Hanta not only saves these books but in the process absorbs them or, rather, he is absorbed by them, entering into another world of imagination, philosophical discussion and inebriation, verily sipping words “like a liqueur until the thought dissolves in him like alcohol, infusing brain and hear,” with the consumption of beer in proper measure further enhancing enlightenment.
He shares his cramped living and working space with the masters of art, thought and literature, wrapping art reproductions around the bales of waste paper, sometimes with a prized book in its heart like a diamond inside a piece of coal: trash as art as revenge. He is the genius who manages to conceal what he knows, acting the buffoon, as he transforms inebriation into illumination.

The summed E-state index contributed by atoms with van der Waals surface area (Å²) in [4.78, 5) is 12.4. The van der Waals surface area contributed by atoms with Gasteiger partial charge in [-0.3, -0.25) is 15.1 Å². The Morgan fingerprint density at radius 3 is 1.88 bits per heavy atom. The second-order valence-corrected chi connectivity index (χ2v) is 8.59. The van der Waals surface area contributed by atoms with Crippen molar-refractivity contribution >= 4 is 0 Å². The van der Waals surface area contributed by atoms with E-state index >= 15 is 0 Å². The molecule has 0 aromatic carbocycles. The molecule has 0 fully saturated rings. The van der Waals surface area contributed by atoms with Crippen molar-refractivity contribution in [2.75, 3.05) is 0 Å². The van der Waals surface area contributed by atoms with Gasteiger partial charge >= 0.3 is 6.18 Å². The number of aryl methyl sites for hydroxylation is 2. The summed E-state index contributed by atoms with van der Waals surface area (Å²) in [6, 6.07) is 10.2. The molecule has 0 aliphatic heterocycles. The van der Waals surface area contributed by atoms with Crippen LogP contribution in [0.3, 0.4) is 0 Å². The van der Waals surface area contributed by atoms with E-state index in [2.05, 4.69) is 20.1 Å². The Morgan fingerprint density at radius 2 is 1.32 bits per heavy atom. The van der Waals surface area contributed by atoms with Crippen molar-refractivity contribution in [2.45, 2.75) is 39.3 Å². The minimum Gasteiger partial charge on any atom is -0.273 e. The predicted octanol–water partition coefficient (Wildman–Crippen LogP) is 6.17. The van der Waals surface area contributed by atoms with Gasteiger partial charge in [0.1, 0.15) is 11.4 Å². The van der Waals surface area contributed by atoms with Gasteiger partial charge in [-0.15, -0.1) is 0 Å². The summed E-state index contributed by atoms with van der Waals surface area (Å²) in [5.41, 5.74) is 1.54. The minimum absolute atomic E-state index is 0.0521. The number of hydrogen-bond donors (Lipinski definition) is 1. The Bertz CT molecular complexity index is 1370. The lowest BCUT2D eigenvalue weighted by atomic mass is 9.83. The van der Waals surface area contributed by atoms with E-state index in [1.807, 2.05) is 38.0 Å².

Yes, Hanta is most certainly a distant relative of the Beer Mystic because Hrabel manages to fold speculation, philosophy, inebriation and words into one another enabling Hanta to manufacture a life worth living in an eviscerated and gloomy society.
but, in the end, Hanta decides to join his doomed pearls of wisdom, one last time by actually entering the compactor to be even closer to his beloved philosophers Kant, Schopenhauer, Sartre, Camus… until he literally merges with the words, the text, the paper, producing a wonderful book full of strong beer and even stronger, very dark humor.